PS4 Review: Buildings Have Feelings Too!

The buildings are alive! But can you keep them that way?

An exciting new city-management/puzzle game about buildings and the city they inhabit. You must grow your city to a bustling metropolitan centre with an array of shops, offices, entertainment facilities and amenities, to help your buildings thrive; or risk them being demolished forever.

Buildings Have Feelings Too is a strange yet rewarding building sim that is more puzzle-orientated than it is simulation. The premise is that the buildings all can speak and have personalities, while you’ll need to revitalise them to stop them from becoming obsolete in the ever-growing city. Finding the right balance of which buildings work best together is like trying to do a jigsaw in some ways, but its rewarding if you can get that combination right.

Having said that, finding the right solution may consist of moving your entire city around which can be very frustrating and the save system is unforgiving as you can’t replay individual areas, but you’ll need to go through the entire game or start a new save game and play up until what area you messed up on for those trophy requirements.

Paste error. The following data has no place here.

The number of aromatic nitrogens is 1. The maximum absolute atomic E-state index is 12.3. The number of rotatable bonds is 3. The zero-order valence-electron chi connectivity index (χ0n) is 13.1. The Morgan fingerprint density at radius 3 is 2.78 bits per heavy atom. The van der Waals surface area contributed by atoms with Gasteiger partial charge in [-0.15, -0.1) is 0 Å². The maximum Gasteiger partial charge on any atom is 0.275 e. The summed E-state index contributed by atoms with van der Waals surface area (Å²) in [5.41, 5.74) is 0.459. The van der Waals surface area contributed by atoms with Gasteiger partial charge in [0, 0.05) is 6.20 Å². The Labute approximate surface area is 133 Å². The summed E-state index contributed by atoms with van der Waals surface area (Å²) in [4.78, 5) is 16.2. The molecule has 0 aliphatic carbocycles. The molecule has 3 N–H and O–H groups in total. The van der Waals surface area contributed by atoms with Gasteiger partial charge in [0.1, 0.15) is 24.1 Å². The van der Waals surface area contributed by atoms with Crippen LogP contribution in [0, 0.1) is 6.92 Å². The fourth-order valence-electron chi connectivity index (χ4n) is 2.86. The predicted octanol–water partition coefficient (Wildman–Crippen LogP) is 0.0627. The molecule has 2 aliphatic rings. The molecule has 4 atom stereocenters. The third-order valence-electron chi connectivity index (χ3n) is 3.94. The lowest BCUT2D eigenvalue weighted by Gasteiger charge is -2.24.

It’s also not entirely clear what it is you have to do in the game, so it kind of throws you in the deep end and expects you to work it out and while I admire that approach in some games, it doesn’t work here and since there’s a lot of menus and options to get through, some extra help would have been beneficial. The visuals are charming though and seeing these buildings being life-like is amusing. The dialogue is witty and well written, which is the game’s saving grace against its clunky controls and unforgiving nature at times.

The Verdict

Buildings Have Feelings Too is a decent idea and one that works well with its witty nature and charming visuals, but clunky controls, unclear objectives and at times brutal difficulty lets the overall product down. It’s a nice puzzle game, but those looking for an actual city simulation won’t find it here.

Score: 6.5